The power minister cautioned that the power crisis has no quick solution, saying the government was looking at immediate and longer-term measures to address power scarcity.

    Part of the problem is that India relies on coal for more than half its power generation and the coal supply is controlled by a state near-monopoly that is widely considered a shambles.

    A recent survey showed nearly all the coal-fueled plants had less than seven days of coal stock, a critical level, and many of the country's power plants were running below capacity, according to Samiran Chakraborty, head of research at Standard Chartered, a financial services company. Government bureaucracy has made it difficult to bring more plants online.

    In addition, vast amounts of power bleeds out of India's antiquated distribution system or is pirated through unauthorized wiring. Farmers, with a guarantee of free electricity that is driving many state electric boards to bankruptcy, have no incentive to conserve energy.

    The power deficit was worsened this year by a weak monsoon that lowered hydroelectric generation, spurred farmers to use pumps to irrigate their fields long after the rains would normally have come, and kept temperatures higher, keeping air conditioners and fans running longer.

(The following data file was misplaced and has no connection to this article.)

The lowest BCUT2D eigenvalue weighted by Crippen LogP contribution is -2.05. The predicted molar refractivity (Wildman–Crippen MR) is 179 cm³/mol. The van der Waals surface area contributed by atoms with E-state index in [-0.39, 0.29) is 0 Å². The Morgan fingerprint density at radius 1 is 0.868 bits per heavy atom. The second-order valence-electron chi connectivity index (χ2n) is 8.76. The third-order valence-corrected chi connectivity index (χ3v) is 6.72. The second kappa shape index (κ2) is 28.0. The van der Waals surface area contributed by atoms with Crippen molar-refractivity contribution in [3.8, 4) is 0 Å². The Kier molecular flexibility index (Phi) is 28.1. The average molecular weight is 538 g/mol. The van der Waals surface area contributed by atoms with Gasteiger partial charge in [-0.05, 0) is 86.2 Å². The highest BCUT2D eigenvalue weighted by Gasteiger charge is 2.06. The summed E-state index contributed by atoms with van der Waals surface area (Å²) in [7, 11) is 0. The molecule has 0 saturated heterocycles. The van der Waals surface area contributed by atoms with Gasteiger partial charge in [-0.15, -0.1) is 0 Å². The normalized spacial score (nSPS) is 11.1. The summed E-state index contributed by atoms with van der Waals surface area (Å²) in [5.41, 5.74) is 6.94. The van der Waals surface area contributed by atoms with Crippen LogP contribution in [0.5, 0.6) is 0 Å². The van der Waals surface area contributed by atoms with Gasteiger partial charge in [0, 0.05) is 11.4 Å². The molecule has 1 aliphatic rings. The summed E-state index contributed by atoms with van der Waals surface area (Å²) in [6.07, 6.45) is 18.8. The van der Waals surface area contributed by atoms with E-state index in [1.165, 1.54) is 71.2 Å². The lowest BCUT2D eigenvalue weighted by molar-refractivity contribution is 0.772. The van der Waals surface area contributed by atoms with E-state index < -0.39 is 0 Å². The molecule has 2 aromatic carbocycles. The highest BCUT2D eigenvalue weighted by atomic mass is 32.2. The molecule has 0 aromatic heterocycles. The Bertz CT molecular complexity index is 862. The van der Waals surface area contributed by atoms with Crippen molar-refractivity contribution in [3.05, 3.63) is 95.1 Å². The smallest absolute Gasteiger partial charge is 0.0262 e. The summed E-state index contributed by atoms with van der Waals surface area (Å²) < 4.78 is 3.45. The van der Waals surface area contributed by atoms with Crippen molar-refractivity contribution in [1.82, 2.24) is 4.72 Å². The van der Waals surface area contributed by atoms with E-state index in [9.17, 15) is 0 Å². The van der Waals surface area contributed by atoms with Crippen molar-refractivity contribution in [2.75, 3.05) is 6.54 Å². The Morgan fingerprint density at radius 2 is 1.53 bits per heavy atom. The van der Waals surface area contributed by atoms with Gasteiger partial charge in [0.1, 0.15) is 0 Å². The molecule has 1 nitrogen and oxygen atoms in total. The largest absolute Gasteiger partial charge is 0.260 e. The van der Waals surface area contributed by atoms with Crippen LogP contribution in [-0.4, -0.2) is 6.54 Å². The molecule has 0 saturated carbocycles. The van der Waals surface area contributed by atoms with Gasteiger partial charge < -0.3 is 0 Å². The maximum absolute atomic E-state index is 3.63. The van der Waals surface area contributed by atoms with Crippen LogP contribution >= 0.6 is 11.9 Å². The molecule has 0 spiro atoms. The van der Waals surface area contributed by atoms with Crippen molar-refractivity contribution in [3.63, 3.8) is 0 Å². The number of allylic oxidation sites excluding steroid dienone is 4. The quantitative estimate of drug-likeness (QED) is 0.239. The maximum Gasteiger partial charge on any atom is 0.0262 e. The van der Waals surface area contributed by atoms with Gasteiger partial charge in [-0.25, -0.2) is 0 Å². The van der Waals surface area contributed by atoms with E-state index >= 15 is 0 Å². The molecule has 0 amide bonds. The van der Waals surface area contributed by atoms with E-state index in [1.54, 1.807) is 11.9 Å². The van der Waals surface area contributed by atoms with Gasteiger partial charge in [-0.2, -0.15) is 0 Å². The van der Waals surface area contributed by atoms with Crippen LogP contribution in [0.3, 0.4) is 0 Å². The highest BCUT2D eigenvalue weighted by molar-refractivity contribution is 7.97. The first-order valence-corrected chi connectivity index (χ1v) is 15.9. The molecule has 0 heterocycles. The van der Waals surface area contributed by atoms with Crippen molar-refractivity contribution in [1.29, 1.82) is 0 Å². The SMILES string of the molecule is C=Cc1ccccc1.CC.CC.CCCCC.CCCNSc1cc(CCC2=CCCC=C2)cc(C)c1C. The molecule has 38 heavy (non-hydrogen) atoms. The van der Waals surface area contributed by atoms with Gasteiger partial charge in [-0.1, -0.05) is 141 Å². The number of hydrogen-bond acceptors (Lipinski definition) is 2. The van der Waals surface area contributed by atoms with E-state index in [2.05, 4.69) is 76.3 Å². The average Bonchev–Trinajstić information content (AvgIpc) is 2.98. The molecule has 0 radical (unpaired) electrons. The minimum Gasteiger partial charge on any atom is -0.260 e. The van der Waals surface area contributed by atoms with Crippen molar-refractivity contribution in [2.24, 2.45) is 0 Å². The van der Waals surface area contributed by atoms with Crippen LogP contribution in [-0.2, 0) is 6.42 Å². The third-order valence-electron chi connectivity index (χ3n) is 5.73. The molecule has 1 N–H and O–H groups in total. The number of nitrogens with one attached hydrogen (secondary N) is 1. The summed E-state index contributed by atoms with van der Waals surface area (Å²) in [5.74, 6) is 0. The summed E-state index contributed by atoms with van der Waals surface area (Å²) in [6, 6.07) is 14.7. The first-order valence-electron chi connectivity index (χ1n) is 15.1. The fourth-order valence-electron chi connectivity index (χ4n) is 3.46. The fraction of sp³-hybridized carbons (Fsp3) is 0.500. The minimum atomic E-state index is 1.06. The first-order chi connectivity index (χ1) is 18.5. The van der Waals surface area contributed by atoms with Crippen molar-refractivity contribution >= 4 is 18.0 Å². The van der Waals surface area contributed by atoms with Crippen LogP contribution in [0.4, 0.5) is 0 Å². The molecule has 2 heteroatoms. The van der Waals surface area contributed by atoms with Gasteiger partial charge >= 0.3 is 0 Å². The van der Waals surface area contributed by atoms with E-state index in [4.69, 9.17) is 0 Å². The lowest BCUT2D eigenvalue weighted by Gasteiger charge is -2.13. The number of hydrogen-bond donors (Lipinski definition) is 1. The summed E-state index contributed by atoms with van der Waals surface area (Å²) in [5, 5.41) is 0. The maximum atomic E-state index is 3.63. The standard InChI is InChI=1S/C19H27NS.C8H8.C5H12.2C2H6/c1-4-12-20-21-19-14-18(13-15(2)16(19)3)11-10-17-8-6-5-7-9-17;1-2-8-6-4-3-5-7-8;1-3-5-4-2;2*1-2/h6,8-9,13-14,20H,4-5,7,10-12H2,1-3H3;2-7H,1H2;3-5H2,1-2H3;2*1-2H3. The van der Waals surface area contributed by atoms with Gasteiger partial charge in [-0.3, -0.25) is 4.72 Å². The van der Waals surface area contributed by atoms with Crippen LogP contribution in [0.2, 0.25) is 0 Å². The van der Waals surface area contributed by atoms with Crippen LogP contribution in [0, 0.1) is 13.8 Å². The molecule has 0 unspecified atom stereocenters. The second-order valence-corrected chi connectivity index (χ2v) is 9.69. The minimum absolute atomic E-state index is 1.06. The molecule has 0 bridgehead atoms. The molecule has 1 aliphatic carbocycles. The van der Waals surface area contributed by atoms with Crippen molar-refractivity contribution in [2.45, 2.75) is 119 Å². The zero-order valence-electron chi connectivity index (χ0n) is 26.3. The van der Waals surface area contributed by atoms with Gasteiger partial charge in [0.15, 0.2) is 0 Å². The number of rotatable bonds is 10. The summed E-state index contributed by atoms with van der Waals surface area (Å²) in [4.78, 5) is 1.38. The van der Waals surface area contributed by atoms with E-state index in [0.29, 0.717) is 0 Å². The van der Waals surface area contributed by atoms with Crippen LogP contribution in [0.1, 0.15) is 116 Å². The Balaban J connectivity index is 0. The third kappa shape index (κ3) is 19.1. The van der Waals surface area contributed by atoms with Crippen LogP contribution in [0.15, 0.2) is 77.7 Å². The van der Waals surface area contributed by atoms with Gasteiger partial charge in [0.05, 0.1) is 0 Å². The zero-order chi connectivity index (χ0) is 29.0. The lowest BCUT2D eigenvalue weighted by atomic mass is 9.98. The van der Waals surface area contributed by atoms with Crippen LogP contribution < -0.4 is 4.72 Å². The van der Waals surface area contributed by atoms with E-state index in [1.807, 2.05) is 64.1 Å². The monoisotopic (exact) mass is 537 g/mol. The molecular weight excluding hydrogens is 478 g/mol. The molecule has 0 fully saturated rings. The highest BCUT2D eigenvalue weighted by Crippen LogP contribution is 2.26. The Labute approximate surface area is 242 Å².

The government faced criticism for promoting Sushil Kumar Shinde from power minister to home minister in the middle of the day Tuesday, even as the outages continued. The promotion had been planned as part of a Cabinet reshuffle by Prime Minister Manmohan Singh.

    The Times of India newspaper said moving Shinde "is like changing the captain of the Titanic when it's reeling after hitting a giant iceberg."

    Shinde, whatever his blame for the outage might be, at least would have more experience to deal with the fallout than a brand new minister, the paper said in a front-page editorial.

    Both Indian outages were the world's largest by far. The next closest was a 2005 blackout that affected 100 million people in Indonesia.

     

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    Crop circles in a wheat field owned by Greg and Cindy Geib near Wilbur, Wash. (AP Photo/The Wilbur Register, Courtney Ruiz)